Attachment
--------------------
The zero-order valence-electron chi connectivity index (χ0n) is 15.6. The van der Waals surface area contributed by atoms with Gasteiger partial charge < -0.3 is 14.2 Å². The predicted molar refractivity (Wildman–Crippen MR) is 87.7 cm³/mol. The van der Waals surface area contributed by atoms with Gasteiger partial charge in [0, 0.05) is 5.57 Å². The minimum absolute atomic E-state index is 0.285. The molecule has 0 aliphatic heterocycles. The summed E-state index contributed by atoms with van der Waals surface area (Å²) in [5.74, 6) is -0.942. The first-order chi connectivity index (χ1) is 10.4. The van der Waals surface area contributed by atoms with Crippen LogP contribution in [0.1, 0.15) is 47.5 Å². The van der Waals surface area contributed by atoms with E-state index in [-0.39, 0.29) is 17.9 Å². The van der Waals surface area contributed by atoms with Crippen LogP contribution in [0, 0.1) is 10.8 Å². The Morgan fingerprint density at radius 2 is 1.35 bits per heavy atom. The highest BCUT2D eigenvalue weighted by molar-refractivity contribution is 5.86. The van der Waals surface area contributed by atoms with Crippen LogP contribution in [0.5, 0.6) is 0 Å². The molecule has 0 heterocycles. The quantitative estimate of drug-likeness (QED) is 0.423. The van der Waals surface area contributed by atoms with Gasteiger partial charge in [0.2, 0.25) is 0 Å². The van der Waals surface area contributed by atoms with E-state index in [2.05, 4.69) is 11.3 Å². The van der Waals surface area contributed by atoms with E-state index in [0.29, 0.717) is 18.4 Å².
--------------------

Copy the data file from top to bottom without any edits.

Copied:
The zero-order valence-electron chi connectivity index (χ0n) is 15.6. The van der Waals surface area contributed by atoms with Gasteiger partial charge < -0.3 is 14.2 Å². The predicted molar refractivity (Wildman–Crippen MR) is 87.7 cm³/mol. The van der Waals surface area contributed by atoms with Gasteiger partial charge in [0, 0.05) is 5.57 Å². The minimum absolute atomic E-state index is 0.285. The molecule has 0 aliphatic heterocycles. The summed E-state index contributed by atoms with van der Waals surface area (Å²) in [5.74, 6) is -0.942. The first-order chi connectivity index (χ1) is 10.4. The van der Waals surface area contributed by atoms with Crippen LogP contribution in [0.1, 0.15) is 47.5 Å². The van der Waals surface area contributed by atoms with E-state index in [-0.39, 0.29) is 17.9 Å². The van der Waals surface area contributed by atoms with Crippen LogP contribution in [0, 0.1) is 10.8 Å². The Morgan fingerprint density at radius 2 is 1.35 bits per heavy atom. The highest BCUT2D eigenvalue weighted by molar-refractivity contribution is 5.86. The van der Waals surface area contributed by atoms with Crippen LogP contribution in [0.5, 0.6) is 0 Å². The molecule has 0 heterocycles. The quantitative estimate of drug-likeness (QED) is 0.423. The van der Waals surface area contributed by atoms with Gasteiger partial charge in [0.2, 0.25) is 0 Å². The van der Waals surface area contributed by atoms with E-state index in [2.05, 4.69) is 11.3 Å². The van der Waals surface area contributed by atoms with E-state index in [0.29, 0.717) is 18.4 Å².